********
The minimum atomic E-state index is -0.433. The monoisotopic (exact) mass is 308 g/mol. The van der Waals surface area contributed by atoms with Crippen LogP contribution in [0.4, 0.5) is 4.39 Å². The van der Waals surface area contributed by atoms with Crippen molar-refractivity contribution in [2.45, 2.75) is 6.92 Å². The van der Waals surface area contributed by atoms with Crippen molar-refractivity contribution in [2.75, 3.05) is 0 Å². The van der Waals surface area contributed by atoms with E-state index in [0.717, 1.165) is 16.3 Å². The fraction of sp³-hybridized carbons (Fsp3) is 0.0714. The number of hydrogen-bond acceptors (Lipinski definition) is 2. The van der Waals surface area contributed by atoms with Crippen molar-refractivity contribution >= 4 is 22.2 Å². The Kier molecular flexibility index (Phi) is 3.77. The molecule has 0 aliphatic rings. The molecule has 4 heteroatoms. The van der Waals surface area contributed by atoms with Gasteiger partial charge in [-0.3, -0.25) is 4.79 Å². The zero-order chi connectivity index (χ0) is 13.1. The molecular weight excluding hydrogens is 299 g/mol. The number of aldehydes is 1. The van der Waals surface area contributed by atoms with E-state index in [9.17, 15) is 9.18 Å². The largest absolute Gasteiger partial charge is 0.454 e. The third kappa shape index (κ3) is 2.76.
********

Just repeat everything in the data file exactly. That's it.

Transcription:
The minimum atomic E-state index is -0.433. The monoisotopic (exact) mass is 308 g/mol. The van der Waals surface area contributed by atoms with Crippen LogP contribution in [0.4, 0.5) is 4.39 Å². The van der Waals surface area contributed by atoms with Crippen molar-refractivity contribution in [2.45, 2.75) is 6.92 Å². The van der Waals surface area contributed by atoms with Crippen molar-refractivity contribution in [2.75, 3.05) is 0 Å². The van der Waals surface area contributed by atoms with E-state index in [0.717, 1.165) is 16.3 Å². The fraction of sp³-hybridized carbons (Fsp3) is 0.0714. The number of hydrogen-bond acceptors (Lipinski definition) is 2. The van der Waals surface area contributed by atoms with Crippen molar-refractivity contribution >= 4 is 22.2 Å². The Kier molecular flexibility index (Phi) is 3.77. The molecule has 0 aliphatic rings. The molecule has 4 heteroatoms. The van der Waals surface area contributed by atoms with Gasteiger partial charge in [-0.3, -0.25) is 4.79 Å². The zero-order chi connectivity index (χ0) is 13.1. The molecular weight excluding hydrogens is 299 g/mol. The number of aldehydes is 1. The van der Waals surface area contributed by atoms with E-state index in [9.17, 15) is 9.18 Å². The largest absolute Gasteiger partial charge is 0.454 e. The third kappa shape index (κ3) is 2.76.